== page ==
Liz Cook

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“When I do something for the first time I really go big”

Liz Cook
This is Liz’s pet cockatiel Squeaker. Isn’t he cute!?



Native Texan Liz Cook began her career on the other side of the world…

Lady Tattooers:  Hi Liz, we’re very excited to share your story! Let’s dive right into the beginning… How did you get into tattooing?
Liz Cook: I went to college to study art in my home state of Texas and while I was in school I worked at a beauty salon. Interestingly enough, the salon was sold to a new owner while I was on vacation and when I returned the new owner’s wife was doing permanent makeup. To be polite, her skill was lacking. So since I was in art school, the salon owner offered to pay for my cosmetic tattooing education and shortly after I began doing that. This was around 2003. But after doing cosmetic tattooing professionally for a while I wasn’t too happy because there was no real creative outlet in that. 

A few years later and right after I received my BFA in studio painting and drawing, I met my husband Cookie in 2008. He was visiting the states from Australia, and was following a motocross tour with some friends. After we met we instantly fell in love and within 6 months I moved to Australia to be with him. At first while I was in Australia I did a bit of temp work but after a few months I received a tattoo apprenticeship. The apprenticeship lasted about 8 months.

My husband and I decided to come back to Texas about a year later. After we returned I bounced around shops for a bit becoming more educated about the business and my craft.

I had/have major social anxiety so at first it was hard for me to talk to fellow tattooers about questions if I needed help. However my husband is the opposite so before he was even tattooing it was easy for him to converse with tattooers — while we were at a shop together he would ask questions about my tattoo education and at the end of the day we’d go home and discuss what he learned. Eventually he also learned to tattoo. Honestly, if it wasn’t for him I probably wouldn’t be doing this.

LT: Tell us about the first tattoo you ever did.
Liz: So I kind of have three first tattoos. The first one was when I was doing permanent makeup and it was a set of eyebrows. My instructor made me pretty nervous and I thought I was going to mess it up but I didn’t!

The next first tattoo was pre-appreticeship. It was an Asian-style dragon taken from the old Cherry Creek flash. The design was placed on the small of the back on a pretty hefty woman. I felt pretty confident about doing the tattoo because I didn’t know any better and didn’t realize how hard it was going to be and I was just approaching it like any other medium. It ended up being really really hard especially since I wasn’t using proper tattoo equipment yet, I was using the rotary machines I’d been using for the permanent makeup.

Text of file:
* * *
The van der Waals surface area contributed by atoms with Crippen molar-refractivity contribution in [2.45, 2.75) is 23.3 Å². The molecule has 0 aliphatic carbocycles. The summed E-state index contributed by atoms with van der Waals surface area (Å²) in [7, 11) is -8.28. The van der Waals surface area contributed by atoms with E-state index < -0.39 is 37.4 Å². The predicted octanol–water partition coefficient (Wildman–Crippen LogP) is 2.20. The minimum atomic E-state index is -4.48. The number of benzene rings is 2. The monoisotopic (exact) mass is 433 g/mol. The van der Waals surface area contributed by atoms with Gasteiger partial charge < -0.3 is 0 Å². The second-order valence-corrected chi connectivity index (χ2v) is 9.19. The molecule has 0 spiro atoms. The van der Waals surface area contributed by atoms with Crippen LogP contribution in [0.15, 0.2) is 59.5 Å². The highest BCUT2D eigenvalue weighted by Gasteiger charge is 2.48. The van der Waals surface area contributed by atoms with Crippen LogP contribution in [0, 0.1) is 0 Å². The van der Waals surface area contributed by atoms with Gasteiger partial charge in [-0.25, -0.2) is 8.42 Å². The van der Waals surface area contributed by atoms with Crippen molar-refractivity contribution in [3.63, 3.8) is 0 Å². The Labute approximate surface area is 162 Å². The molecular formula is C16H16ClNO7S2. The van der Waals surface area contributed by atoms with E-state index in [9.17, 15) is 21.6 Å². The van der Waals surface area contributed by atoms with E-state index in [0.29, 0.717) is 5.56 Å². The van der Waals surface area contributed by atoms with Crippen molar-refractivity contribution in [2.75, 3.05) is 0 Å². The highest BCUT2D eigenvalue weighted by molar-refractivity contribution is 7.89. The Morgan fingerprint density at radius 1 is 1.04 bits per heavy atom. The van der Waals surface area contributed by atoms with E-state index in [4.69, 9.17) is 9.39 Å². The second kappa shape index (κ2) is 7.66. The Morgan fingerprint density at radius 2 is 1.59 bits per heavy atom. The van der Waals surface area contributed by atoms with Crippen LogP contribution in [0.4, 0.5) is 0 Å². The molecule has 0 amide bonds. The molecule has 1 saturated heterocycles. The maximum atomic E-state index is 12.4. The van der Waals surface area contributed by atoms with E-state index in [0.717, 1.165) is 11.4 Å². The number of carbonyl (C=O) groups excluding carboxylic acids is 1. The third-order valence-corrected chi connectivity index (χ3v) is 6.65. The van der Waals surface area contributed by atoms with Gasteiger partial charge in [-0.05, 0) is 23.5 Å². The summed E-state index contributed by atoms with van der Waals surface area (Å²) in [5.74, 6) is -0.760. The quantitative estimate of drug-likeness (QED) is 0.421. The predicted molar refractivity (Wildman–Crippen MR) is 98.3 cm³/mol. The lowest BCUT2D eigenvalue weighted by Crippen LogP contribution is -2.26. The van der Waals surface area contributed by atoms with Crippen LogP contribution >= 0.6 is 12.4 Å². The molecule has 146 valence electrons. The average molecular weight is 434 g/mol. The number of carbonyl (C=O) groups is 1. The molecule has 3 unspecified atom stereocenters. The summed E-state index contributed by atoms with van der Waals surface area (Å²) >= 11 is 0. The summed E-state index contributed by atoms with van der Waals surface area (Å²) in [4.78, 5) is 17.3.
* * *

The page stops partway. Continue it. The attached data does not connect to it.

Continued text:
So what I consider is my first proper tattoo was done during my apprenticeship using a coil machine. The design was just the line-work of a Geisha which took about 5 hours. As I got better throughout the apprenticeship I finished the piece in another two more sittings and my husband still wears it on his chest till this day. The whole situation was super extreme. My mentor was basically testing me and wanted to see what I was made of so I had thought about doing a simple 20 minute design but my husband said “Let’s just blow them out of the water’, I said “Ok” having no idea what I was doing and never having worked on a chest before… My husband Cookie was a trooper, he made it look like it didn’t hurt which helped me a lot. He’s been my solid foundation since we’ve met and I couldn’t have done it without him.

When I do something for the first time I really go big. That’s been my slogan throughout my career.

LT: Tell us about your first tattoo experience.
Liz: So my first serious boyfriend had really good tattoos which lead me to believe that every tattooer was an artist and that meant they were good. I had no fucking clue.

So having an art background, I drew a design for my first piece. Now, I’m not saying it was the best tattoo design, but if it was done how I drew and colored it I probably wouldn’t be getting it lasered off right now. In fact, I would’ve probably chalked it up to a growing experience and left it there as a reminder of that time.  BUT the guy who did my first tattoo took my fully rendered color drawing and ran it through a stencil maker. If I knew then what I know now I would’ve left that situation immediately. The “tattoo artist” said the design would take about an hour and a half and it ended up taking 5. The design ended up skewed and scarred and it was so painful that I didn’t end up getting another tattoo till I was in my apprenticeship.